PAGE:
SEC auditors are guests in your firm. You can demand respect. (Illustration: Image Zoo/Corbis)

You have gotten the call, and the SEC is coming. What now? Are you ready? How do you prepare?

If you haven’t previously been though an exam, it can be very intimidating, but that is also the case for exam veterans who have been through several. The issues keep changing, as do the examiners, and you can’t rely on your last exam—if the SEC did not raise an issue during a previous exam, it is not prevented from doing so the next time. Also, the quality of the examiners continues to get better and the exam process much more rigorous.

Remember, you are a fiduciary—you are charged with knowing how your firm is complying with regulations, and if you do not know the answer, you are charged with ascertaining same. You can’t blame your consultant. The SEC is not coming to your office to educate you. To the contrary, it is coming to test your compliance processes. Prior to the new, more rigorous SEC regime under current Chairwoman Mary Jo White (who is proving to be very capable), the SEC was more apt to forgive compliance mistakes; not the case any longer. Remember, when you sign your Form ADV Part 1, you aver that the answers are correct, not that you have given it your best shot.

The exam is a performance. Are you performance ready? Can you assemble all the requested information and documentation in a timely manner? Is your chief compliance officer ready? Remember, it will be his or her job (not the CEO’s) to demonstrate to the commission the firm’s compliance readiness. The commission will be able to discern pretty quickly whether or not the CCO is up to the task: Is he or she capable and, if so, is there support from the top? Does the CCO have the requisite authority and resources for the job? Is he or she being treated as a member of senior management?

If the firm (the CCO) has done a good job with its risk assessment, it will serve as an exam proffer for what the firm does and, more importantly, does not do, thereby culling from the exam process many of the issues that the commission seeks to review. This is something that should be provided to the commission prior to coming on site so that it has a snapshot of the firm’s operations.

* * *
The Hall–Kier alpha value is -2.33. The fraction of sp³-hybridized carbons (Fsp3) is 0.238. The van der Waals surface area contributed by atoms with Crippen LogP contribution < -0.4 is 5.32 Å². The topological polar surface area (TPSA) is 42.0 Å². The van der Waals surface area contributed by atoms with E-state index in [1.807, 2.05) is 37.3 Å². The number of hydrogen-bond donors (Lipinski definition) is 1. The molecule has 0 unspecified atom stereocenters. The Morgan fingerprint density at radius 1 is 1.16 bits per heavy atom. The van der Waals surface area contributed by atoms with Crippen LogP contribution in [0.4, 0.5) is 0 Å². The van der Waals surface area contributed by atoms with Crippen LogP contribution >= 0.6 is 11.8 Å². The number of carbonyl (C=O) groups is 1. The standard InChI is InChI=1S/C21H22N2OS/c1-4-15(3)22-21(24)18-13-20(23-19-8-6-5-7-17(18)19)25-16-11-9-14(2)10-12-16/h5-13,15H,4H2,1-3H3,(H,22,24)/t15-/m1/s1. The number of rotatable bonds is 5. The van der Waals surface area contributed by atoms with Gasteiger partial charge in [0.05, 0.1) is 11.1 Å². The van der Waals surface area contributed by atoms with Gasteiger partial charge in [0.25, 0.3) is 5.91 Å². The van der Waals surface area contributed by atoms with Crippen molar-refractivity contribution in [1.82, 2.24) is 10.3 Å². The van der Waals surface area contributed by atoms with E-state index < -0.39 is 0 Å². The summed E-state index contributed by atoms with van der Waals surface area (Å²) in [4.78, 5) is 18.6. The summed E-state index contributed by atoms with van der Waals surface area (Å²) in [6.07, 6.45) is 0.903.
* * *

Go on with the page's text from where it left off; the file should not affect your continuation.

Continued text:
The SEC is a guest in your house. The examination process is not a regulatory investigation. The commission asks questions, you supply answers. It does not have the right to unfettered access to your offices, files, computers or employees. If it needs a document, you will provide it. If the document is maintained electronically, you will obtain it from your computer, rather than give the commission access to your computer systems. If it needs copies, you will make them. If it wants to interview certain employees, the CCO has the right to be there. (This is the test: Is the CCO the person you want there?)

The vast majority of commission examiners are good, decent people doing their job. Unfortunately, the commission has hired new examiners with a “prosecutorial” mentality who can be somewhat aggressive. As the commission should be treated with respect, so should it treat you with respect. There is rarely a reason or place for raised voices or aggressive questioning during an examination. If you believe that the examiner is doing so, object! Advise them that you are here to fully cooperate, but that this is your office; they are a guest, and so long as you are cooperating with your best efforts, the respect must be mutual. If it does not change, address your concerns with the branch chief. There is no reason for intimidation or aggressive tactics.

The CCO needs to be responsible and thick-skinned. If properly prepared, the examination should not rattle the CCO. Rather, he or she should stand ready to answer the questions in a concise, expedient and effective manner.

—Read more on ThinkAdvisor.